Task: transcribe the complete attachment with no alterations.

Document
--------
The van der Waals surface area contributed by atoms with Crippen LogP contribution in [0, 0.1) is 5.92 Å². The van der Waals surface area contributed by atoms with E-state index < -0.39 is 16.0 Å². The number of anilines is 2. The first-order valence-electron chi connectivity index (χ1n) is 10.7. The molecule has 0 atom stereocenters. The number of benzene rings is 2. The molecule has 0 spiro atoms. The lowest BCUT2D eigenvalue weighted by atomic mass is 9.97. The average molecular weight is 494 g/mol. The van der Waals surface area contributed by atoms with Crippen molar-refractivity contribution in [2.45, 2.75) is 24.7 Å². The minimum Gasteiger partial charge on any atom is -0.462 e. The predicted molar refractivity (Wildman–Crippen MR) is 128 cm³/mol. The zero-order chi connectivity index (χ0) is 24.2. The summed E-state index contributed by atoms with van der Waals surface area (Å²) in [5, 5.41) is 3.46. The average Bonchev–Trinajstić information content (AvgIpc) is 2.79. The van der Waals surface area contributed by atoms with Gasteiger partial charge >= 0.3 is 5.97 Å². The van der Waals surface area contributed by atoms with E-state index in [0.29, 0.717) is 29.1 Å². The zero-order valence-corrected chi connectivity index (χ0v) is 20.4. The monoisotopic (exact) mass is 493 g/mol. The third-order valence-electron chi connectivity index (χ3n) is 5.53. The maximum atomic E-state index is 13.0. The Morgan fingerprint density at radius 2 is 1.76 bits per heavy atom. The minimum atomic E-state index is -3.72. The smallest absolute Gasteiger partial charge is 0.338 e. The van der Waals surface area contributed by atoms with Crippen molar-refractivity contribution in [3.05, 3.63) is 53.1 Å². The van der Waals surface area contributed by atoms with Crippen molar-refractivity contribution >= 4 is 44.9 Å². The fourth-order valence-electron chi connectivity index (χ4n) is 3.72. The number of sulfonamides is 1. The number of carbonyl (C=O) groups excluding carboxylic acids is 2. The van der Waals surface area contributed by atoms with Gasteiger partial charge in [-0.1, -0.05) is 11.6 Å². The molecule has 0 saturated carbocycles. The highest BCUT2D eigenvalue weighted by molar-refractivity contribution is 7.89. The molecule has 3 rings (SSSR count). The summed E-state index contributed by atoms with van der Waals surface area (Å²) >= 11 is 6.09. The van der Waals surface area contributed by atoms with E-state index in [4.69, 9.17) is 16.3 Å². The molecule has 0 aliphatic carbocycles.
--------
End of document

The van der Waals surface area contributed by atoms with Crippen LogP contribution in [0, 0.1) is 5.92 Å². The van der Waals surface area contributed by atoms with E-state index < -0.39 is 16.0 Å². The number of anilines is 2. The first-order valence-electron chi connectivity index (χ1n) is 10.7. The molecule has 0 atom stereocenters. The number of benzene rings is 2. The molecule has 0 spiro atoms. The lowest BCUT2D eigenvalue weighted by atomic mass is 9.97. The average molecular weight is 494 g/mol. The van der Waals surface area contributed by atoms with Crippen molar-refractivity contribution in [2.45, 2.75) is 24.7 Å². The minimum Gasteiger partial charge on any atom is -0.462 e. The predicted molar refractivity (Wildman–Crippen MR) is 128 cm³/mol. The zero-order chi connectivity index (χ0) is 24.2. The summed E-state index contributed by atoms with van der Waals surface area (Å²) in [5, 5.41) is 3.46. The average Bonchev–Trinajstić information content (AvgIpc) is 2.79. The van der Waals surface area contributed by atoms with Gasteiger partial charge >= 0.3 is 5.97 Å². The van der Waals surface area contributed by atoms with E-state index in [0.29, 0.717) is 29.1 Å². The zero-order valence-corrected chi connectivity index (χ0v) is 20.4. The monoisotopic (exact) mass is 493 g/mol. The third-order valence-electron chi connectivity index (χ3n) is 5.53. The maximum atomic E-state index is 13.0. The Morgan fingerprint density at radius 2 is 1.76 bits per heavy atom. The minimum atomic E-state index is -3.72. The smallest absolute Gasteiger partial charge is 0.338 e. The van der Waals surface area contributed by atoms with Crippen molar-refractivity contribution in [3.05, 3.63) is 53.1 Å². The van der Waals surface area contributed by atoms with Crippen molar-refractivity contribution >= 4 is 44.9 Å². The fourth-order valence-electron chi connectivity index (χ4n) is 3.72. The number of sulfonamides is 1. The number of carbonyl (C=O) groups excluding carboxylic acids is 2. The van der Waals surface area contributed by atoms with Gasteiger partial charge in [-0.1, -0.05) is 11.6 Å². The molecule has 0 saturated carbocycles. The highest BCUT2D eigenvalue weighted by molar-refractivity contribution is 7.89. The molecule has 3 rings (SSSR count). The summed E-state index contributed by atoms with van der Waals surface area (Å²) >= 11 is 6.09. The van der Waals surface area contributed by atoms with E-state index in [4.69, 9.17) is 16.3 Å². The molecule has 0 aliphatic carbocycles.